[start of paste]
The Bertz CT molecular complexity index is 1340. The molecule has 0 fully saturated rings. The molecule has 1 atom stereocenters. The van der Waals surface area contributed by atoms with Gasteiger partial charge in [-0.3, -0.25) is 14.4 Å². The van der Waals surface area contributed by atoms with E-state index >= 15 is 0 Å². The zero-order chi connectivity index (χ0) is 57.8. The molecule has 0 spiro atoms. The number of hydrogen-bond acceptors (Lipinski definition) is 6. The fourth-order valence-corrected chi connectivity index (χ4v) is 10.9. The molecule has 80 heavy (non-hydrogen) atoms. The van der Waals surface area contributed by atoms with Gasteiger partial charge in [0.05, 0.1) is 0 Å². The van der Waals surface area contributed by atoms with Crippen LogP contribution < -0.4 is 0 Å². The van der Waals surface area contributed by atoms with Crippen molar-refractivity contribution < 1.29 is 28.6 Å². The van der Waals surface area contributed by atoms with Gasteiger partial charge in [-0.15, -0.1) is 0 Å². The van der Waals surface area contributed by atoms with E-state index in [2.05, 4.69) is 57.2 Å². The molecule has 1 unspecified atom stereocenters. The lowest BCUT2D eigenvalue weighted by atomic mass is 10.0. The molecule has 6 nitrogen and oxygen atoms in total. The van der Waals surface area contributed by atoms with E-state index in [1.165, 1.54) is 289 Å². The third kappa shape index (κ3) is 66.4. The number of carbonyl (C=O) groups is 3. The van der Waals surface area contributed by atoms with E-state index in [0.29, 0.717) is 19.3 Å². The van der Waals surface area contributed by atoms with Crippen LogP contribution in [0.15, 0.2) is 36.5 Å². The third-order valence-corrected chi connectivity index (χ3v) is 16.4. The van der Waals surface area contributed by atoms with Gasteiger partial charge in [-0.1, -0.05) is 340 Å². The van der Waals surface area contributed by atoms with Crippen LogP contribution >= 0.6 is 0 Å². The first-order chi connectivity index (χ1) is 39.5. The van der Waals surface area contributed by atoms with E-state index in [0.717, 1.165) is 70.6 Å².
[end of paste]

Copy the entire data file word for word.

The Bertz CT molecular complexity index is 1340. The molecule has 0 fully saturated rings. The molecule has 1 atom stereocenters. The van der Waals surface area contributed by atoms with Gasteiger partial charge in [-0.3, -0.25) is 14.4 Å². The van der Waals surface area contributed by atoms with E-state index >= 15 is 0 Å². The zero-order chi connectivity index (χ0) is 57.8. The molecule has 0 spiro atoms. The number of hydrogen-bond acceptors (Lipinski definition) is 6. The fourth-order valence-corrected chi connectivity index (χ4v) is 10.9. The molecule has 80 heavy (non-hydrogen) atoms. The van der Waals surface area contributed by atoms with Gasteiger partial charge in [0.05, 0.1) is 0 Å². The van der Waals surface area contributed by atoms with Crippen LogP contribution < -0.4 is 0 Å². The van der Waals surface area contributed by atoms with Crippen molar-refractivity contribution < 1.29 is 28.6 Å². The van der Waals surface area contributed by atoms with Gasteiger partial charge in [-0.15, -0.1) is 0 Å². The van der Waals surface area contributed by atoms with E-state index in [2.05, 4.69) is 57.2 Å². The molecule has 1 unspecified atom stereocenters. The lowest BCUT2D eigenvalue weighted by atomic mass is 10.0. The molecule has 6 nitrogen and oxygen atoms in total. The van der Waals surface area contributed by atoms with E-state index in [1.165, 1.54) is 289 Å². The third kappa shape index (κ3) is 66.4. The number of carbonyl (C=O) groups is 3. The van der Waals surface area contributed by atoms with E-state index in [0.29, 0.717) is 19.3 Å². The van der Waals surface area contributed by atoms with Crippen LogP contribution in [0.15, 0.2) is 36.5 Å². The third-order valence-corrected chi connectivity index (χ3v) is 16.4. The van der Waals surface area contributed by atoms with Gasteiger partial charge in [-0.1, -0.05) is 340 Å². The van der Waals surface area contributed by atoms with Crippen LogP contribution >= 0.6 is 0 Å². The first-order chi connectivity index (χ1) is 39.5. The van der Waals surface area contributed by atoms with E-state index in [0.717, 1.165) is 70.6 Å².